“The whole world is a store and you can have anything you can reach on the shelves. But there isn’t a thing in the store that hasn’t a price set on it and whatever you take, you’ve got to pay the price.” Ralph Waldo Emerson, American author.
There is almost no expounding required for this quote. If you want to be a professional musician, there is no other way but to “pay the price.” The price is long hours in the practice room, an almost non-existent social life, working when other people are off and accepting the very real fact that there are far more musicians than there are openings for them. It means you must understand and accept that in your career, you just might hear “no” more often than you’ll hear “yes.”
“If you don’t like the music you’re playing, playing it poorly won’t help you like it any better.” Unfortunately, I don’t know who said this first, so I cannot attribute it to any one speaker.
But it is very true. In my case, the music I didn’t like was William Walton’s Balshazar’s Feast.The first time I played it in rehearsal, I thought it was the worst thing I’d ever heard, and I was tempted to give only minimal effort. But I didn’t - my sense of professionalism telling me to play it the best I could. And am I glad I did, because this work is now one of my all-time favorites. It just took time for me to hear the genius in it. If I’d played it poorly, I never would have learned just how great a work it is. While it may seem self-evident, always play the music to the best of your abilities. If you still don’t like it, fine, but at least it won’t be because of a lack of effort. Along the way, though, you may find you like it a lot better than you thought you would!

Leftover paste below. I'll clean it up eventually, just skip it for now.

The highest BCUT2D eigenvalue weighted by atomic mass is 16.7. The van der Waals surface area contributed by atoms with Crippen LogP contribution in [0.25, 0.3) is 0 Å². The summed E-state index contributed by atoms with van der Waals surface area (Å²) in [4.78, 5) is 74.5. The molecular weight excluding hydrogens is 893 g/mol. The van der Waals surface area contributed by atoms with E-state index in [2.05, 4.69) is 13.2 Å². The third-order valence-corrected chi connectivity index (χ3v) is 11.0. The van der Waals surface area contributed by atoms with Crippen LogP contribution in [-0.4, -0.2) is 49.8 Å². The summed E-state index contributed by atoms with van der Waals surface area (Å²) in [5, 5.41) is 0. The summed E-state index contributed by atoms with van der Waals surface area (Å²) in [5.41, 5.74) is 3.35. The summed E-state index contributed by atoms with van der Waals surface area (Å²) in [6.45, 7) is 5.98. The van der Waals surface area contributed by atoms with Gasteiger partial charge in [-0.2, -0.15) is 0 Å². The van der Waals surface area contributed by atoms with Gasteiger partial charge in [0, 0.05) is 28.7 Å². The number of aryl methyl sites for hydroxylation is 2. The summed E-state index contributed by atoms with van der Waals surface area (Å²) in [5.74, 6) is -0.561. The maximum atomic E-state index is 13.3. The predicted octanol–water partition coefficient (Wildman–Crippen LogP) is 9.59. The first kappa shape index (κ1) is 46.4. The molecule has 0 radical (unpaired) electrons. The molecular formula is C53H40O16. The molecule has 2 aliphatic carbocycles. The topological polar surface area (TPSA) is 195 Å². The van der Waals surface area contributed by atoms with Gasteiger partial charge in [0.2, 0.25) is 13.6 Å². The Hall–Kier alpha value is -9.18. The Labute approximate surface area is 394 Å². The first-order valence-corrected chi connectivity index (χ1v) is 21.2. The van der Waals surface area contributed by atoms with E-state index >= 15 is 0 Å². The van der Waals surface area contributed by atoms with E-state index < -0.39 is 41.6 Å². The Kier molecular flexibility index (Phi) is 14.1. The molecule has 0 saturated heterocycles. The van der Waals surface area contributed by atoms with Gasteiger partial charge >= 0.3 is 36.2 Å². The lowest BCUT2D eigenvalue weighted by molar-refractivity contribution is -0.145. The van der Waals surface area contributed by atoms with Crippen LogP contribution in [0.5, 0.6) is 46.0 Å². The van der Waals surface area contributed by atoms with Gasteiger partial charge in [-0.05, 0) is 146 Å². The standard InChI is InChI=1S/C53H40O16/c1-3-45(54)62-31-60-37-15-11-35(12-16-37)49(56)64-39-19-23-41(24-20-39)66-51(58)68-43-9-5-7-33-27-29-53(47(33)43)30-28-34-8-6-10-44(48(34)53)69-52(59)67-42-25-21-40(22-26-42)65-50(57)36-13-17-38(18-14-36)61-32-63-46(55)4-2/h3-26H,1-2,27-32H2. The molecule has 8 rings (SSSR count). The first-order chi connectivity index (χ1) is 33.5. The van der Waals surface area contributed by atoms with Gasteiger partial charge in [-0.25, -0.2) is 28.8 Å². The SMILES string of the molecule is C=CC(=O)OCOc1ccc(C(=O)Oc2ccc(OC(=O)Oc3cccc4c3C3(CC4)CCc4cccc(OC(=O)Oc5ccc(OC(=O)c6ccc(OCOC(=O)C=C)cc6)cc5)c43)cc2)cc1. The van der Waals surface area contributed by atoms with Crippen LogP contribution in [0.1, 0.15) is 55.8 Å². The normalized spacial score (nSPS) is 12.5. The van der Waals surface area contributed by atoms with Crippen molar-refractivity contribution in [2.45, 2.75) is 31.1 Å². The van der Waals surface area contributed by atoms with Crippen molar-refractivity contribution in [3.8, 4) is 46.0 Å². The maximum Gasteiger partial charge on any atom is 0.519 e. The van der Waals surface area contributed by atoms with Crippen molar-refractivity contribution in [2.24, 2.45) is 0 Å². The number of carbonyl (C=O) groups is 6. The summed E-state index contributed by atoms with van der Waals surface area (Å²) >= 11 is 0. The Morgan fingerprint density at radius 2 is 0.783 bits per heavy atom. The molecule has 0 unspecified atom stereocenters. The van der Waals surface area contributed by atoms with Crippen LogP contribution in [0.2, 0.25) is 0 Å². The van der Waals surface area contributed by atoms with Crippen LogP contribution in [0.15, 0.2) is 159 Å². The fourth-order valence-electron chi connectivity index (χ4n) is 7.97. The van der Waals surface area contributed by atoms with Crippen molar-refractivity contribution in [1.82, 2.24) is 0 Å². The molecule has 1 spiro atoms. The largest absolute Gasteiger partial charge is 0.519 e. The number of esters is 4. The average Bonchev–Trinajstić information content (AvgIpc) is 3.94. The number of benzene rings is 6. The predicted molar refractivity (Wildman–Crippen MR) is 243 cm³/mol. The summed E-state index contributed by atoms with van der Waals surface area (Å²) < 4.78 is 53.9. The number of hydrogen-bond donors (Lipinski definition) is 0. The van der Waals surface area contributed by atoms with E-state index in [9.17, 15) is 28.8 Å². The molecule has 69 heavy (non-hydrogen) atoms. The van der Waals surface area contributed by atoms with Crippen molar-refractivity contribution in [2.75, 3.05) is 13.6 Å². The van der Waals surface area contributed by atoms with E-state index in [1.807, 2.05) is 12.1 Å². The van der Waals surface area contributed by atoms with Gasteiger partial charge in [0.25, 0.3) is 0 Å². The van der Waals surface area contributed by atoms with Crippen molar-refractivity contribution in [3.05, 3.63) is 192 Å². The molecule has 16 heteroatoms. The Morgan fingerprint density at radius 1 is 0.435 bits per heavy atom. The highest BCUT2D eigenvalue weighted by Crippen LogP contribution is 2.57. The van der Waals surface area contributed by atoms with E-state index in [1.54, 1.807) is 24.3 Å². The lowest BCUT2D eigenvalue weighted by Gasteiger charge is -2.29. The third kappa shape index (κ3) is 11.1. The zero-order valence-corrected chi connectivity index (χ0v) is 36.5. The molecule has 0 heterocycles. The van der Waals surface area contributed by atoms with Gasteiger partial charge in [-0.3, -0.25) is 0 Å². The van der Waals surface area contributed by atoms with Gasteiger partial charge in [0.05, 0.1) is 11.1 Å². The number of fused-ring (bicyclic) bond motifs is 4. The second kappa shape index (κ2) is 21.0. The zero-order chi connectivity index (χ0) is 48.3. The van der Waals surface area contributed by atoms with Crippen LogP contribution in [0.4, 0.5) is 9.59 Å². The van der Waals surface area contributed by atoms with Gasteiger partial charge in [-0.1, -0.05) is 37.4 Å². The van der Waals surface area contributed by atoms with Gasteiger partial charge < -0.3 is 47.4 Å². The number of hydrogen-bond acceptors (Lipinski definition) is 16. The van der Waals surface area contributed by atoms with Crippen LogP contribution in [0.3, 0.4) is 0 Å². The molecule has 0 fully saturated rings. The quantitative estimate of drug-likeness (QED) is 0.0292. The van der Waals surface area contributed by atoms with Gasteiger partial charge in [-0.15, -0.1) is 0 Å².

“What we do in life echoes through eternity.” General Maximus Meridias, in the movie Gladiator.
Don’t look for this quote in any reference or history book; it’s actually from a movie starring actor Russell Crowe. It is heard near the beginning of the film when Crowe’s character, General Maximus, is addressing the Roman troops just before a major battle.
We don’t find great wisdom just in the history books; we find it in the fine arts as well, including the cinema. This quote is a wonderfully concise way of summing up our existence on this earth. What have we done with our lives, what have we done with the short amount of time we are given? Did we always try to do the best we could with what we had to work with? Did we always try to do what was right, even if it was unpopular?
Just as nothing exists in a vacuum, nothing we do - good or bad - ever really goes away. What’s done is done. While it may be atoned for, no action can ever be undone. It has an effect on those around us, and yes, on those who come after us. In his Second Congressional Address, a similar idea was offered by President Abraham Lincoln when he said to an uncooperative Congress, “We shall be remembered in spite of ourselves.”
The reader may have noticed a common thread throughout most of these sayings: hard work, discipline and always doing the best you can. I think that almost no one would disagree that success in any field generally is only achieved by the application of these attributes. Discipline yourself to the do the work necessary, to do your best at all times, and instill this attitude in your students.